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Agricultural News


Retaliatory Tariffs From Prominent Trading Partners Causing Challenges For US Pork Industry

Fri, 22 Feb 2019 19:58:44 CST

Retaliatory Tariffs From Prominent Trading Partners Causing Challenges For US Pork Industry

In the midst of the legislative session, Radio Oklahoma Ag Network Associate Farm Director Carson Horn goes in depth on pressing issues like trade tariffs and African Swine Fever with Oklahoma Pork Council Executive Director Roy Lee Lindsey.


The Oklahoma Pork Industry is built on trade, and highly reliant on the ability to move product; more than 25% of which goes overseas. Recent steel and aluminum product tariffs put in place by the current administration have put stress on trading partners. We are still shipping out a lot; however, in Mexico for example, where we were shipping in essentially duty free there’s now retaliation tariffs causing a loss of about $12 per pig.


“Everybody is increasing production with the idea that we’re going to sell this around the world,” says Roy Lee. “We know the world wants US pork. Nobody does it better than we do. Safe, high quality, consistent product - Exactly what a consumer is looking for when buying. But we need to be able to compete.”


Lindsey suggests getting started on bilateral trade agreements with Japan, Vietnam to keep the industry from falling behind as other players work together. If market share is lost, it presents quite a challenge to earn it back.


“The administration is also doing some good things for the industry. The changes to the tax code were very positive for pork producers. The change to the WOTUS rule, pulling back the 2015 rule and issuing new, just came out last week. All that is very positive going forward,” he remarked.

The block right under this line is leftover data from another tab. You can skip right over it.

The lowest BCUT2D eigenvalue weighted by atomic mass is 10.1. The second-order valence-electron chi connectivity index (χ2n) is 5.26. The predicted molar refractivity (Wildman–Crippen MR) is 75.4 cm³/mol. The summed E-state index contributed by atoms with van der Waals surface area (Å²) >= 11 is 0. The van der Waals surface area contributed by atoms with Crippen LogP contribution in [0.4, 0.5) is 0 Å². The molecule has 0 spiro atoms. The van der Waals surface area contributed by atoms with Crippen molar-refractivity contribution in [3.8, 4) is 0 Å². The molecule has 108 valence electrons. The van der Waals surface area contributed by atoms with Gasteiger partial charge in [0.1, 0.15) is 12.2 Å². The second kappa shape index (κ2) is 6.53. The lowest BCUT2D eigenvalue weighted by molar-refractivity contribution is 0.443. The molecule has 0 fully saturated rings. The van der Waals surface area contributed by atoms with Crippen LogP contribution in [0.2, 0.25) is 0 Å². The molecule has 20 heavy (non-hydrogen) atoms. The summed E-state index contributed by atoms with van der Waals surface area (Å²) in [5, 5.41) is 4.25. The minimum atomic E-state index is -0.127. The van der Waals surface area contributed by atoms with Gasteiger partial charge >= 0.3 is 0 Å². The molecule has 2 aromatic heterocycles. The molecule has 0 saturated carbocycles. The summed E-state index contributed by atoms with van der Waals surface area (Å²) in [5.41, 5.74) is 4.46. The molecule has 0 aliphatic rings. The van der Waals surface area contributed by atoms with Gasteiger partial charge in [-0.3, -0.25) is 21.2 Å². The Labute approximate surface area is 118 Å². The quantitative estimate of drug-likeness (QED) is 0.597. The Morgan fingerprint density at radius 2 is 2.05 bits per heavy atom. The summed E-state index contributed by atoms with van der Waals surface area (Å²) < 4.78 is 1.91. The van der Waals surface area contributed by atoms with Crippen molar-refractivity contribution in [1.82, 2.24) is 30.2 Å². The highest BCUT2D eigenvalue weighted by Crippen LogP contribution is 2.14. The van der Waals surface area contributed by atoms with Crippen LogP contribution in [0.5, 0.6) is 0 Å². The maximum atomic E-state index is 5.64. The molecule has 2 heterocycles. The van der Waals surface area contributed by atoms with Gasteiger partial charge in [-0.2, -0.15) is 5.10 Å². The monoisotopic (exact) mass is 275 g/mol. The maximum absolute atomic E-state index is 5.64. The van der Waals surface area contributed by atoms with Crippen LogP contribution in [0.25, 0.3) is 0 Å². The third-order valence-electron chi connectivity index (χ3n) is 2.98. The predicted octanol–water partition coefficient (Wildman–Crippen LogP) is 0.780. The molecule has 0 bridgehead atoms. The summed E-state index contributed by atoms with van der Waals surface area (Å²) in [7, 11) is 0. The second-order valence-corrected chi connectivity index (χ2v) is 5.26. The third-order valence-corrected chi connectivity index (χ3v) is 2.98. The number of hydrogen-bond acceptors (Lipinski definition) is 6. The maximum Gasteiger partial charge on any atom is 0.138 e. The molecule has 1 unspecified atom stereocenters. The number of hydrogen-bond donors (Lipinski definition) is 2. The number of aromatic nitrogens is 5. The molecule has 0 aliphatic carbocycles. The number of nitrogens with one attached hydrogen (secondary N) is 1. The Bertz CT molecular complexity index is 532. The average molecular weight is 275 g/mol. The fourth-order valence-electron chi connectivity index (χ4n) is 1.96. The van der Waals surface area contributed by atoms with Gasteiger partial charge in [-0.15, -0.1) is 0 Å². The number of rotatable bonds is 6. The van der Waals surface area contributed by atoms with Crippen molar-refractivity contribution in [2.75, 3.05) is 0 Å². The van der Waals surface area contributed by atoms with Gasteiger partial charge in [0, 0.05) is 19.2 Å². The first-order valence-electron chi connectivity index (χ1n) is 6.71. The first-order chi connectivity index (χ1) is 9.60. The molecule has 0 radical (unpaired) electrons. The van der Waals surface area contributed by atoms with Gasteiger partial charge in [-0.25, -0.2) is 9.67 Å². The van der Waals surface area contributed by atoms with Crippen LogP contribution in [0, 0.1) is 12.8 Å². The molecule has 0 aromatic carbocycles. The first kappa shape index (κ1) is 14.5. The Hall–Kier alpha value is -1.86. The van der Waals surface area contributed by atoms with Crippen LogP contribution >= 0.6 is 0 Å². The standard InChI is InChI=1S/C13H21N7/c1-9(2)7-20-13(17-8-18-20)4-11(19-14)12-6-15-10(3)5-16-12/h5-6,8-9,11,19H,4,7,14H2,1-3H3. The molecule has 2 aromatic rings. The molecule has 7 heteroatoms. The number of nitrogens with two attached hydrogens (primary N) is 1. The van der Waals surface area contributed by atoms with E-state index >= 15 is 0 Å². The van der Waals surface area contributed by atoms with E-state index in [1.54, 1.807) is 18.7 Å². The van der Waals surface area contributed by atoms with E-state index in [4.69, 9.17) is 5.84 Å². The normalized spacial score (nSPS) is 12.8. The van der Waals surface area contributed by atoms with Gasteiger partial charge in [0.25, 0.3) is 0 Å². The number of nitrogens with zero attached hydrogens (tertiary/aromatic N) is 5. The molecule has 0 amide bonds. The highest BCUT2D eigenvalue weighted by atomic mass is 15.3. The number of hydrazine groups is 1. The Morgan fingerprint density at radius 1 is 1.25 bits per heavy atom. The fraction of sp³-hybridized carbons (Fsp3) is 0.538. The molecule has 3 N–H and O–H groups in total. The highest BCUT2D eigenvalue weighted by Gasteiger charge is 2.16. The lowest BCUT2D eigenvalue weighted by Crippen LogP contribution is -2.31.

It is important for the US to address different policy to continue to be the best. Especially with looming threats of African Swine Fever found in animals from China and Vietnam. Pork is still safe to eat, but mortality rates skyrocket if the virus is contracted within a heard.


“Should we get African Swine Fever here then our ability to export pork is going to stop almost immediately,” warns Roy Lee. “What are we going to do with that 26-27% of product that we are now selling around the world…? And what would that impact be on our industry here.”


More aspects of managing the infected swine, as well as the impact of African Swine Fever spreading any farther are discussed in Carson and Roy Lee’s full conversation. For their whole interview click or tap the LISTEN bar below.


   


   

Listen to Carson Horn and Roy Lee Lindsey Dscuss Trade Tariffs, and African Swine Fever Concerns
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